300,000 people have been displaced by Turkey's offensive and 120 civilians have been killed, the Syrian Observatory for Human Rights said Sunday. 259 fighters with the Kurdish-led forces had been killed, as well as 196 Turkey-backed Syrian rebels. (Reuters)
        See also Turkey Halts Syrian Incursion after Deal with Russia - Carlotta Gall
    The Turkish Defense Ministry said Wednesday it would not advance beyond an area of 900 square miles that Turkish-led forces have seized from Kurdish control since invading the area two weeks ago. (New York Times)
  • Iraq: American Troops Leaving Syria Cannot Stay in Iraq - Qassim Abdul-Zahra
    An Iraqi official said his government has told the Americans that they will allow the U.S. forces leaving Syria to pass through, but not to stay in Iraq. The U.S. currently has more than 5,000 American forces in Iraq. The U.S. pulled its troops out of Iraq in 2011, but they went back in after ISIS began to take over large swaths of the country in 2014. (AP-ABC News)
News Resources - Israel and the Mideast:
  • Palestinian Who Converted to Judaism Arrested, Badly Beaten by PA Police - Yifat Erlich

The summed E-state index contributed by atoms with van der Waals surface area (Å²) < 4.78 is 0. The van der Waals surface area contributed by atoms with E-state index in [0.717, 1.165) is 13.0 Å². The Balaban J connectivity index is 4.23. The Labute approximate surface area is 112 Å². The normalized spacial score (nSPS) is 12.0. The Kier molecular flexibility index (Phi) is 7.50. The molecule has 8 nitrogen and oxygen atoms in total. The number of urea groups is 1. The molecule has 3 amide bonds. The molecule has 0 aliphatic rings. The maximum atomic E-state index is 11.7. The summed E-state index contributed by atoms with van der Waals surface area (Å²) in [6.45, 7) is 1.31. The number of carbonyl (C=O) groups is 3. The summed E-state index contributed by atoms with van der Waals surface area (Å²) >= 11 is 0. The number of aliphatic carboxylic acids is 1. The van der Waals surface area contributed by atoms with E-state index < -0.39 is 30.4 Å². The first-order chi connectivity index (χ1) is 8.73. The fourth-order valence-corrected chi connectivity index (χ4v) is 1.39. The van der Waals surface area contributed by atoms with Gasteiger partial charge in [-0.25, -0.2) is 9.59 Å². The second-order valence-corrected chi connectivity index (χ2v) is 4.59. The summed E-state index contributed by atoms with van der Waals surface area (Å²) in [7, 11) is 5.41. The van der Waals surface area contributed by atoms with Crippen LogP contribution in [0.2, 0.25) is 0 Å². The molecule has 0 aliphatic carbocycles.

A 50-year-old Palestinian from Hebron in the West Bank, who converted to Judaism in Israel three weeks ago at a strict Haredi court, was arrested by Palestinian Authority security forces over two weeks ago while meeting with one of his children in PA territory and has been held in custody ever since. He said he was tortured on multiple occasions, which left his hands and feet badly burned.
        According to Haim Perg, a leader of the Jewish community in Hebron, the man is the grandson of a Palestinian who helped save 26 Jews during the 1929 Hebron massacre. (Ynet News)
  • Jordan's Queen Rania Has Become a Lightning Rod - Yoni Ben Menachem
    Queen Rania of Jordan has posted an open letter to the Jordanian public in which she denies all of the defamatory allegations made against her in an effort to neutralize the widespread criticism of King Abdullah and his wife in light of the difficult economic situation in Jordan.